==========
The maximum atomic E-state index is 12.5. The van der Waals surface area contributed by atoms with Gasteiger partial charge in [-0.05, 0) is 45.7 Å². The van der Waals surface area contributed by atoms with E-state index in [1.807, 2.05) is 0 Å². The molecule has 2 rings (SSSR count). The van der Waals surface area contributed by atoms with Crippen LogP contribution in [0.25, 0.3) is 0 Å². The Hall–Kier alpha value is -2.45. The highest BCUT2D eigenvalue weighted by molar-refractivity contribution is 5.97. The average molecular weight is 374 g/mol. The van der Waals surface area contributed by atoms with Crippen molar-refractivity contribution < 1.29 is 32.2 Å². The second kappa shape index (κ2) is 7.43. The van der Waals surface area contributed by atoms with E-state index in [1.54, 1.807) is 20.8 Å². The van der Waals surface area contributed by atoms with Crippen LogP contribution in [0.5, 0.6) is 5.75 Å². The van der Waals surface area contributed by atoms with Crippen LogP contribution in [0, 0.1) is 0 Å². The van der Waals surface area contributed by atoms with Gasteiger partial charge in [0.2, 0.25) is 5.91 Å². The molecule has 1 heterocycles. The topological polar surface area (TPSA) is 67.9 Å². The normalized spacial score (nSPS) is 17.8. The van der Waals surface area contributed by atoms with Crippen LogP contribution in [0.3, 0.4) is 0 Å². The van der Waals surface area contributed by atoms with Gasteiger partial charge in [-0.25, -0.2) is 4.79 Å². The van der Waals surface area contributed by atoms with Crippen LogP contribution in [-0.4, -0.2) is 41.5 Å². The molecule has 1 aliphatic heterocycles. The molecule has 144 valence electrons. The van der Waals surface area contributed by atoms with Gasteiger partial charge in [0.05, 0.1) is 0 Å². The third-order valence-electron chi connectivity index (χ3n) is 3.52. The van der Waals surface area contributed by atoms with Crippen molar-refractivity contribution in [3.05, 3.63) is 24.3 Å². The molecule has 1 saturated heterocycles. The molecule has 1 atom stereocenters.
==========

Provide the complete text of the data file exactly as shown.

The maximum atomic E-state index is 12.5. The van der Waals surface area contributed by atoms with Gasteiger partial charge in [-0.05, 0) is 45.7 Å². The van der Waals surface area contributed by atoms with E-state index in [1.807, 2.05) is 0 Å². The molecule has 2 rings (SSSR count). The van der Waals surface area contributed by atoms with Crippen LogP contribution in [0.25, 0.3) is 0 Å². The Hall–Kier alpha value is -2.45. The highest BCUT2D eigenvalue weighted by molar-refractivity contribution is 5.97. The average molecular weight is 374 g/mol. The van der Waals surface area contributed by atoms with Crippen molar-refractivity contribution < 1.29 is 32.2 Å². The second kappa shape index (κ2) is 7.43. The van der Waals surface area contributed by atoms with E-state index in [1.54, 1.807) is 20.8 Å². The van der Waals surface area contributed by atoms with Crippen LogP contribution in [0.5, 0.6) is 5.75 Å². The van der Waals surface area contributed by atoms with Crippen LogP contribution in [0, 0.1) is 0 Å². The van der Waals surface area contributed by atoms with Gasteiger partial charge in [0.2, 0.25) is 5.91 Å². The molecule has 1 heterocycles. The topological polar surface area (TPSA) is 67.9 Å². The normalized spacial score (nSPS) is 17.8. The van der Waals surface area contributed by atoms with Crippen LogP contribution in [0.3, 0.4) is 0 Å². The van der Waals surface area contributed by atoms with Gasteiger partial charge in [-0.25, -0.2) is 4.79 Å². The van der Waals surface area contributed by atoms with Crippen LogP contribution in [-0.4, -0.2) is 41.5 Å². The molecule has 1 aliphatic heterocycles. The molecule has 144 valence electrons. The van der Waals surface area contributed by atoms with Gasteiger partial charge in [0.05, 0.1) is 0 Å². The third-order valence-electron chi connectivity index (χ3n) is 3.52. The van der Waals surface area contributed by atoms with Crippen molar-refractivity contribution in [3.05, 3.63) is 24.3 Å². The molecule has 1 saturated heterocycles. The molecule has 1 atom stereocenters.